During a whirlwind Twin Cities visit this week, Minneapolis schools superintendent-in-waiting Sergio Paez made an impassioned case for the job. He told education stakeholders and community groups that he is a transparent, responsive leader. He said he made the visit so that he could address concerns about his candidacy in face-to-face conversations.

Despite his PR campaign, Paez should not become the next Minneapolis schools chief. Though the school board voted 6-3 early last month to hire him, information revealed since then should take him out of the running. Board members should either return to the finalist list they already have or start another search.

Paez also met with members of the Star Tribune Editorial Board during his unannounced trip. He told us that he wanted to make his case for why he is a good fit for Minneapolis. And, the personable and experienced educator said, he is fighting for his ‘‘reputation.”

Paez finds himself in that situation because just 48 hours after the Minneapolis school board announced his appointment last month, a report by the Disability Law Center alleged that students in a Holyoke, Mass., special education program were abused by school staff members. The report described excessive use of restraints as well as situations in which students were “slapped’’ or ‘‘thrown to the floor.’’ Paez was superintendent in Holyoke when the alleged abuse took place. After the report was released, the Minneapolis board suspended contract talks with Paez.

The former Holyoke superintendent said he took the appropriate action at the time — including suspending a staff member at the school. And he says the Massachusetts education department verified that the problems had been addressed and that the case was closed. However, the Disability Law Center’s report prompted the state to reopen its investigation. And a criminal investigation into the allegations has been launched.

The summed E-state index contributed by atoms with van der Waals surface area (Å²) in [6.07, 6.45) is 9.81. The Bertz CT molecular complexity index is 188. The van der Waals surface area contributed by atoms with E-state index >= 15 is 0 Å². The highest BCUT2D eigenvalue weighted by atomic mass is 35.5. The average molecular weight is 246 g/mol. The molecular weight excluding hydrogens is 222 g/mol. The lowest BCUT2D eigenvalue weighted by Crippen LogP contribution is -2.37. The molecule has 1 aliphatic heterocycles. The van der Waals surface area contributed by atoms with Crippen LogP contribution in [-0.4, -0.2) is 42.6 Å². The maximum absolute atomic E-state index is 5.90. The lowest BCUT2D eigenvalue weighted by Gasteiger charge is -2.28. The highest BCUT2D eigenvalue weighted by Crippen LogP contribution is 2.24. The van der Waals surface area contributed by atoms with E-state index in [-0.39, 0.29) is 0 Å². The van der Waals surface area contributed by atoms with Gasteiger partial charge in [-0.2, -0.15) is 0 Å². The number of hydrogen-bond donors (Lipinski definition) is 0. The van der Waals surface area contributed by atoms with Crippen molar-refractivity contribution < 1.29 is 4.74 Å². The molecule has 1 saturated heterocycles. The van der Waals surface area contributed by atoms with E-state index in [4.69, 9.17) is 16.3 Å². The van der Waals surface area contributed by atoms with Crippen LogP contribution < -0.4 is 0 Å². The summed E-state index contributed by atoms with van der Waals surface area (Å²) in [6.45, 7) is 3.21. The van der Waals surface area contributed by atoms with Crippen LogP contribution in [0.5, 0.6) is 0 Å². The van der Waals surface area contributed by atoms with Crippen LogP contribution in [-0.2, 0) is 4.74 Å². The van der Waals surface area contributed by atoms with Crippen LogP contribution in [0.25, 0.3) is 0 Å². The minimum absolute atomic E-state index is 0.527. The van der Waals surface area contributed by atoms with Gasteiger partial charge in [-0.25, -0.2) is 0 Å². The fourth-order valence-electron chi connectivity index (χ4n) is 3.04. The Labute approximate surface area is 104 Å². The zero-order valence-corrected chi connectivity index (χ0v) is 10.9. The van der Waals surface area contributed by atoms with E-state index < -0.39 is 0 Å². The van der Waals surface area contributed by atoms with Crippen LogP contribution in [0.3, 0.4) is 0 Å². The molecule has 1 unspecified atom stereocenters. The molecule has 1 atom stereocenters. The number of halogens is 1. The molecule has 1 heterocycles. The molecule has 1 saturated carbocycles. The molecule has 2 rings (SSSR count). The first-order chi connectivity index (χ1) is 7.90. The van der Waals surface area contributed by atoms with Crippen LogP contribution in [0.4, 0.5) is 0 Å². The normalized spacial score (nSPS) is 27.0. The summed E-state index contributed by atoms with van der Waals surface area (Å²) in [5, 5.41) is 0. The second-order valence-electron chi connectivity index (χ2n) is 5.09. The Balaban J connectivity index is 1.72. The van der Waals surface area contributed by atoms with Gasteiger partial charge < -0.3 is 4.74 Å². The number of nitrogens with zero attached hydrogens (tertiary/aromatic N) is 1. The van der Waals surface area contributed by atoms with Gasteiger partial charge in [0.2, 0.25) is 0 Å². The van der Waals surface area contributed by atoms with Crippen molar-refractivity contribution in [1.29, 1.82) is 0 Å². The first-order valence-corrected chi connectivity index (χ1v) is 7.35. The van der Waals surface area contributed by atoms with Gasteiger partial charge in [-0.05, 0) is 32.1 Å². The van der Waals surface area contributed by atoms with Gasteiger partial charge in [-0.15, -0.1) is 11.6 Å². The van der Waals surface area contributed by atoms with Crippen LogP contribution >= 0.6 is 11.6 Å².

After the report was released, the Minneapolis board sent two of its members to Holyoke to talk with staff members there and conduct their own brief inquiry into Paez’s performance. Their findings are expected to be shared with other board members in the next few days.

While in Minneapolis this week, Paez had little official support from the school board. Some members who met with him appreciated the personal sessions, but others were put off by the surprise meetings.

What remains more troubling is that the results of the investigations in Massachusetts will not be available by Jan. 12, when the Minneapolis board is expected to announce whether it will stick with the decision to appoint Paez. We also continue to be concerned that Paez did not disclose that the Disability Law Center investigation was underway while he interviewed in Minneapolis. As we previously argued in this space, the cloud now hovering over his candidacy is too much to overcome.

Under current circumstances, Paez is not the right person to lead Minneapolis schools. School board members should make another choice.